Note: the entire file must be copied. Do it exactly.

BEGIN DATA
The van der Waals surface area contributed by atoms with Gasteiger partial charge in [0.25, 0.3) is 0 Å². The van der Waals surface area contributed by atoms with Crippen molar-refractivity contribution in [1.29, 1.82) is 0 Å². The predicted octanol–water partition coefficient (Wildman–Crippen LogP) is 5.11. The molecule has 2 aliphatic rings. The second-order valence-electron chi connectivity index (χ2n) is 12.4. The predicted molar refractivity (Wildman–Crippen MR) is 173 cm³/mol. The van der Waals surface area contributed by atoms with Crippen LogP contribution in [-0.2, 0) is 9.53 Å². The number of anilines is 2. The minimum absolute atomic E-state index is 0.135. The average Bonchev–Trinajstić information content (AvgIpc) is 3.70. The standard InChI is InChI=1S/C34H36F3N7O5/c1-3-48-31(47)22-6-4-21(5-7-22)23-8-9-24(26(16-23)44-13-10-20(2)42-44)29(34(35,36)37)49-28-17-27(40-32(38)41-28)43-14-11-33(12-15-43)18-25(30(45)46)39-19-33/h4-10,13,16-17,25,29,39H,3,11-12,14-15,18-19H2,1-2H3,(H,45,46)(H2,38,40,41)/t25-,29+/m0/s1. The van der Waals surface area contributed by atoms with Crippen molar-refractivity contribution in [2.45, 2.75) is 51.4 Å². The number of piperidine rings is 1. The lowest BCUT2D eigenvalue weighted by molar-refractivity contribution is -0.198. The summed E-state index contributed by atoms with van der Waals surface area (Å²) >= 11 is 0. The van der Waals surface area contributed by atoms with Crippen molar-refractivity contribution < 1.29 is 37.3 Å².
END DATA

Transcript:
The van der Waals surface area contributed by atoms with Gasteiger partial charge in [0.25, 0.3) is 0 Å². The van der Waals surface area contributed by atoms with Crippen molar-refractivity contribution in [1.29, 1.82) is 0 Å². The predicted octanol–water partition coefficient (Wildman–Crippen LogP) is 5.11. The molecule has 2 aliphatic rings. The second-order valence-electron chi connectivity index (χ2n) is 12.4. The predicted molar refractivity (Wildman–Crippen MR) is 173 cm³/mol. The van der Waals surface area contributed by atoms with Crippen LogP contribution in [-0.2, 0) is 9.53 Å². The number of anilines is 2. The minimum absolute atomic E-state index is 0.135. The average Bonchev–Trinajstić information content (AvgIpc) is 3.70. The standard InChI is InChI=1S/C34H36F3N7O5/c1-3-48-31(47)22-6-4-21(5-7-22)23-8-9-24(26(16-23)44-13-10-20(2)42-44)29(34(35,36)37)49-28-17-27(40-32(38)41-28)43-14-11-33(12-15-43)18-25(30(45)46)39-19-33/h4-10,13,16-17,25,29,39H,3,11-12,14-15,18-19H2,1-2H3,(H,45,46)(H2,38,40,41)/t25-,29+/m0/s1. The van der Waals surface area contributed by atoms with Crippen molar-refractivity contribution in [2.45, 2.75) is 51.4 Å². The number of piperidine rings is 1. The lowest BCUT2D eigenvalue weighted by molar-refractivity contribution is -0.198. The summed E-state index contributed by atoms with van der Waals surface area (Å²) >= 11 is 0. The van der Waals surface area contributed by atoms with Crippen molar-refractivity contribution < 1.29 is 37.3 Å².